4 Attractive Stocks Selling Below Book Value – Forbes | CarTailz

People can argue all day about whether book value is a good measure of a stock’s value.

I say so, and I think the results of this column seem to prove it. Book value is a company’s net worth – the sum of its assets less its liabilities. It’s usually expressed per share — that’s the total dollar amount divided by the number of shares outstanding.

Today is the 22ndnd Column I wrote about stocks selling for less than book value. The average annual return for the first 21 columns was 16.6%.

I take that back at any time. It compares well to the Standard & Poor’s 500 Total Return Index average one-year return for the same 21 periods, which was 10.4%. Of the 21 sets of low-price-to-book picks, 15 were profitable and 14 beat the S&P 500.

Last year I had to balance big wins and losses. Dorian LPG (LPG) returned 105% but Argonaut Gold (ARNGF) lost 88%. Graham Holdings
had a small profit and Loews
had a small loss. Overall, my pick returned 5.5% while the S&P 500 fell 17.3%.

Keep in mind that my column results are hypothetical and should not be confused with results I get for clients. Also, past performance does not predict the future.

Here are my new choices among stocks selling below book value. I start with capital one

, a banking corporation based in McLean, Virginia. It is the 10th largest bank in the US by assets. You may know it from TV commercials with the slogan “What’s in Your Wallet?”

Compared to most banks, Capital One places much more emphasis on credit card lending. It is also engaged in auto loans and commercial loans. For brick-and-mortar branches and mortgage loans, it’s relatively low. Some of its branches are cafes.

The stock is cheap, selling for about five times earnings and just under book value. A lot of people think a recession is coming; Therefore, they are not willing to pay for a bank with heavy credit card charges.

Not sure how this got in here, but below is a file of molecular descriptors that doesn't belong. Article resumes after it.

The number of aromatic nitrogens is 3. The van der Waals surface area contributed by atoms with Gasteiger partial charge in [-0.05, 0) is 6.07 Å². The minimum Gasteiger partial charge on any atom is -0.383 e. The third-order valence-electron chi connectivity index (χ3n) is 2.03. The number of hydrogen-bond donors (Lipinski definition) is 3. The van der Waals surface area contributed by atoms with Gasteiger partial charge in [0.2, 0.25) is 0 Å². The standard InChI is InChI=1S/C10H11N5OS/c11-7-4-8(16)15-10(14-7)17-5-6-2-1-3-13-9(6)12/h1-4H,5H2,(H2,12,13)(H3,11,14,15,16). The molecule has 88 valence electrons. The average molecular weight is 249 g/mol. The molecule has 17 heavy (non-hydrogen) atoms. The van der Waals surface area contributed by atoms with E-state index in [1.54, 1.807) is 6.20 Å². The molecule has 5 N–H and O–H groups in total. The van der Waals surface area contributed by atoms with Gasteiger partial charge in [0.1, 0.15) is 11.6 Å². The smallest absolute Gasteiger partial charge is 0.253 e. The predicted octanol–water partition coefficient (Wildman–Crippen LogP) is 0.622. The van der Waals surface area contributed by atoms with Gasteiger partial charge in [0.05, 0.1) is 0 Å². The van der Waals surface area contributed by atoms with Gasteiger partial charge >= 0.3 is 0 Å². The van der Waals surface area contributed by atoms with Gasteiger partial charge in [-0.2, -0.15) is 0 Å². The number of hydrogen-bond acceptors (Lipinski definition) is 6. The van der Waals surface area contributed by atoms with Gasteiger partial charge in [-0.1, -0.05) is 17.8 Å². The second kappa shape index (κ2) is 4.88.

Aside from being cheap, I like Capital One’s historical growth rate — about 7% per year for revenue and earnings over the past decade.

Kelly Services (KELYA), based in Troy, Michigan, is one of the larger recruitment firms in the US (it recently ranked fourth in the industry according to Statista). Its shares are selling for 0.53 times book value and 12 times earnings.

Kelly’s profitability was disappointing. It’s lost money in three of the last 15 years and hasn’t had a single year that I’d call great. However, I think things are likely to improve. Nowadays you read a lot about companies struggling to find qualified employees.

So it seems to me that this should be a good time for staffing agencies. After not reporting any revenue growth for the past decade, Kelly grew its revenue by about 7% over the past year. That is a beginning.

A nearly debt-free choice is Fulfilling genetics (FLGT). Based in Temple City, California, the company performs genetic testing for doctors and hospitals. It branched out into conducting Covid-19 testing, and revenue from that source soon eclipsed its core business. Now the income from Covid tests is ebbing away.

That’s why the stock is so cheap, selling for just 0.9 times book value and less than five times earnings.

Core (non-Covid) revenues are rising, although small. And the company has $571 million in cash and marketable securities. At the current price (around $39 per share), I think Fulgent is attractive.

It was recently listed on my crash list, which includes stocks that took a hit over the last quarter that I think can recover and thrive.

boxes, anyone? West Rock

, of Atlanta, is one of the country’s largest manufacturers of packaging such as corrugated boxes and folding boxes. As people buy more and more of their goods online, the need for shipping containers will continue to grow.

I’ve had this issue occasionally through Packaging Corp. of America (PKG), but the reasoning is similar to WestRock. The former is more profitable but is selling for three times book value, while WestRock is selling for 0.84 times book value.

Of course, companies that sell below book value are cheap for a reason. You have problems and everyone knows it. But that’s not necessarily a bad thing in the stock market. It’s often better to buy a cheap stock with tangible problems than an expensive stock with hidden ones.

Disclosure: One or more of my customers own Packaging Corp stock. of America.

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